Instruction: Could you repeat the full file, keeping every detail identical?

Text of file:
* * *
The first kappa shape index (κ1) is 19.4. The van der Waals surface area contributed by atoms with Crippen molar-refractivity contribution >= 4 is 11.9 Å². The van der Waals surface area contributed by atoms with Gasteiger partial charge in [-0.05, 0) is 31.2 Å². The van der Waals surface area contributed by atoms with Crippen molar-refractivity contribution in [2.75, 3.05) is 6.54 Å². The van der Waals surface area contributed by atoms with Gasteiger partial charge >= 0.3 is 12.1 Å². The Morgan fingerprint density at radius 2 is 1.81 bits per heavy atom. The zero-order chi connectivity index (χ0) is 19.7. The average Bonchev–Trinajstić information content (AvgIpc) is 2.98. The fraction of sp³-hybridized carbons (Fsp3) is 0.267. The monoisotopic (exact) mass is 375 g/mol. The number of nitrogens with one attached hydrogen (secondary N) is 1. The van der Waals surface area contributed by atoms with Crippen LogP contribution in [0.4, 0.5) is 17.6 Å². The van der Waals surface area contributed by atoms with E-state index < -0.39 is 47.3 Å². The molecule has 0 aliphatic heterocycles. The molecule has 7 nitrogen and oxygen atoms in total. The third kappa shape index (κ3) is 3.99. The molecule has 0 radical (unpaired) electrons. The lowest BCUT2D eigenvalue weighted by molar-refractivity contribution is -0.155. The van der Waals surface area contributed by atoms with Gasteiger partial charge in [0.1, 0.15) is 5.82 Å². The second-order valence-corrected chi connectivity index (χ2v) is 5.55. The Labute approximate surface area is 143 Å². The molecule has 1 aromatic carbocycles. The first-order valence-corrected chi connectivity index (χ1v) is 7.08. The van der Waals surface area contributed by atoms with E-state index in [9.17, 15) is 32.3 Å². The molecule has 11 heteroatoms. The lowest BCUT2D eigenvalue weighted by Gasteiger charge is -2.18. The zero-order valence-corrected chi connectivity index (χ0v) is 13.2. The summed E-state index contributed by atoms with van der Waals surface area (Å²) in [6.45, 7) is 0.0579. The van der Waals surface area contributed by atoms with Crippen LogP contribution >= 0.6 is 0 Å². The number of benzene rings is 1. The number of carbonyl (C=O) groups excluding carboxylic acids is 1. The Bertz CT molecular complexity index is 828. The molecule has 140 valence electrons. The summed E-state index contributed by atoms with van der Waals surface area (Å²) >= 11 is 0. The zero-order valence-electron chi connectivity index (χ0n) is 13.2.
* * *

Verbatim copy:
The first kappa shape index (κ1) is 19.4. The van der Waals surface area contributed by atoms with Crippen molar-refractivity contribution >= 4 is 11.9 Å². The van der Waals surface area contributed by atoms with Gasteiger partial charge in [-0.05, 0) is 31.2 Å². The van der Waals surface area contributed by atoms with Crippen molar-refractivity contribution in [2.75, 3.05) is 6.54 Å². The van der Waals surface area contributed by atoms with Gasteiger partial charge >= 0.3 is 12.1 Å². The Morgan fingerprint density at radius 2 is 1.81 bits per heavy atom. The zero-order chi connectivity index (χ0) is 19.7. The average Bonchev–Trinajstić information content (AvgIpc) is 2.98. The fraction of sp³-hybridized carbons (Fsp3) is 0.267. The monoisotopic (exact) mass is 375 g/mol. The number of nitrogens with one attached hydrogen (secondary N) is 1. The van der Waals surface area contributed by atoms with Crippen LogP contribution in [0.4, 0.5) is 17.6 Å². The van der Waals surface area contributed by atoms with E-state index < -0.39 is 47.3 Å². The molecule has 0 aliphatic heterocycles. The molecule has 7 nitrogen and oxygen atoms in total. The third kappa shape index (κ3) is 3.99. The molecule has 0 radical (unpaired) electrons. The lowest BCUT2D eigenvalue weighted by molar-refractivity contribution is -0.155. The van der Waals surface area contributed by atoms with Gasteiger partial charge in [0.1, 0.15) is 5.82 Å². The second-order valence-corrected chi connectivity index (χ2v) is 5.55. The Labute approximate surface area is 143 Å². The molecule has 1 aromatic carbocycles. The first-order valence-corrected chi connectivity index (χ1v) is 7.08. The van der Waals surface area contributed by atoms with E-state index in [9.17, 15) is 32.3 Å². The molecule has 11 heteroatoms. The lowest BCUT2D eigenvalue weighted by Gasteiger charge is -2.18. The zero-order valence-corrected chi connectivity index (χ0v) is 13.2. The summed E-state index contributed by atoms with van der Waals surface area (Å²) in [6.45, 7) is 0.0579. The van der Waals surface area contributed by atoms with Crippen LogP contribution >= 0.6 is 0 Å². The number of benzene rings is 1. The number of carbonyl (C=O) groups excluding carboxylic acids is 1. The Bertz CT molecular complexity index is 828. The molecule has 140 valence electrons. The summed E-state index contributed by atoms with van der Waals surface area (Å²) >= 11 is 0. The zero-order valence-electron chi connectivity index (χ0n) is 13.2.